Wine Isn’t Just Red, White or Pink

Today, most of us can comprehend that something as important as gender exists on a broad spectrum. Why is it so hard to do the same with wine? Jon Bonné on seeing the wine world beyond red or white, and embracing the rainbow.

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Many years ago, a wise man frog once sang: “Rainbows have nothing to hide.” I imagine that’s why they’re the ultimate metaphor. Quite literally, they show us all their stripes.

That has surely helped rainbows find their way into more than a few folk sayings, including one recent and popular dietary trope: “Eat the rainbow.” Trite, perhaps, but with some useful advice: It’s important to consume food—actual food, not food products—from the full range of colors: red apples, orange carrots, green broccoli and so on.

And yet, while we’re encouraged all the time to think about diversity when it comes to the way we eat, when it comes to wine—hardly ever. Wine is all about simplistic, single-choice slogans. Refresh yourself with riesling. Pair those ribs with zinfandel.

There’s logic behind such aphorisms. They hint at the possibility of a neat shorthand for wine and they reassure the large portion of the population that (rosé love aside) we still live in a binary wine world: red or white?

But it is so much more complex. Today, most of us can comprehend that something as important as gender exists on a broad spectrum. Why is it so hard to do the same with wine?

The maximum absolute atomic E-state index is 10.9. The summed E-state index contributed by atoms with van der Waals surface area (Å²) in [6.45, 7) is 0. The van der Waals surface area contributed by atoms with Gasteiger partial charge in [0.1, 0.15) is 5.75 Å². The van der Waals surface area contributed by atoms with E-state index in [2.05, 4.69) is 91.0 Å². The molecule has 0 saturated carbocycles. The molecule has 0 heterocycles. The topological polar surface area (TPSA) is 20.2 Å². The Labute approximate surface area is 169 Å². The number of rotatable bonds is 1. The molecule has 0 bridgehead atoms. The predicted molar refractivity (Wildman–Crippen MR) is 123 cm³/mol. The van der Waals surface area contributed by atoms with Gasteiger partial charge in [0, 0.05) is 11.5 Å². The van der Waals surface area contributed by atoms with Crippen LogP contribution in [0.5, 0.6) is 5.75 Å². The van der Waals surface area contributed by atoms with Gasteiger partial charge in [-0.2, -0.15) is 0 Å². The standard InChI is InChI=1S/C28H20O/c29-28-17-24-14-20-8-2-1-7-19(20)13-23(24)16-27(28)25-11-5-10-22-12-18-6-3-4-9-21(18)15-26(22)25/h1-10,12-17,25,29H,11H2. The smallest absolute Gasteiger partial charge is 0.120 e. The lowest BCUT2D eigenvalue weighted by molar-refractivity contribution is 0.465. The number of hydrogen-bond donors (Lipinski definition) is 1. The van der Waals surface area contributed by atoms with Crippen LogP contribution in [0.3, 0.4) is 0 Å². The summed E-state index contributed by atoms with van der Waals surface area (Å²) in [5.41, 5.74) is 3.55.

Mostly, this is the result of wine’s eternal foe—fear—raising its head once again. Do you drink chardonnay because it’s so utterly superior? Or do you choose chardonnay because it is a known? (Hence the trap of chardonnay: More than any other, it’s a grape made in a nearly infinite range of styles. Liking chardonnay is like liking chicken.) These narrow perspectives were useful maybe 30 years ago, for a generation of wine drinkers who were coming of age at a time when wine was still mysterious. Over and over again, we have seen the results of that desperate desire to hand out easy wine answers—answers that make us part of the crowd but ultimately do nothing, aside from depriving us of the broader possibilities.

But there’s a different way: Drink the rainbow.

I grant that’s not the easiest thing to do. The world around us still likes to place wine into buckets. Wine lists need a taxonomy, for instance, so there’s always white and red and sparkling, although I love the occasional efforts to find a different prism, like at Pabu in San Francisco, where the usual categories are amended by “umami wine”—not necessarily orange, but reflecting an unusual degree of savoriness and intensity (like sherry, some Jura wine and so on). That helps get us closer to incorporating things that don’t fit neatly into the narrow-think boxes, like sherry or pétillant naturel. (Even a well-established spot like Gramercy Tavern now bothers to make space for pét-nat.) It serves a purpose that an organizing principle like geography—wonderful if you know it, frustrating if you don’t—simply can’t.

Wine lists are, in the end, a means of organizing the world, and the fact that a new diversity of formats has appeared is a testament to the fact that we’re moving toward a world that grabs from the full pile of color swatches, rather than just falling into one simple shade. It’s no different than how menus now reflect our evolution beyond appetizer + main to a more pixelated way of eating.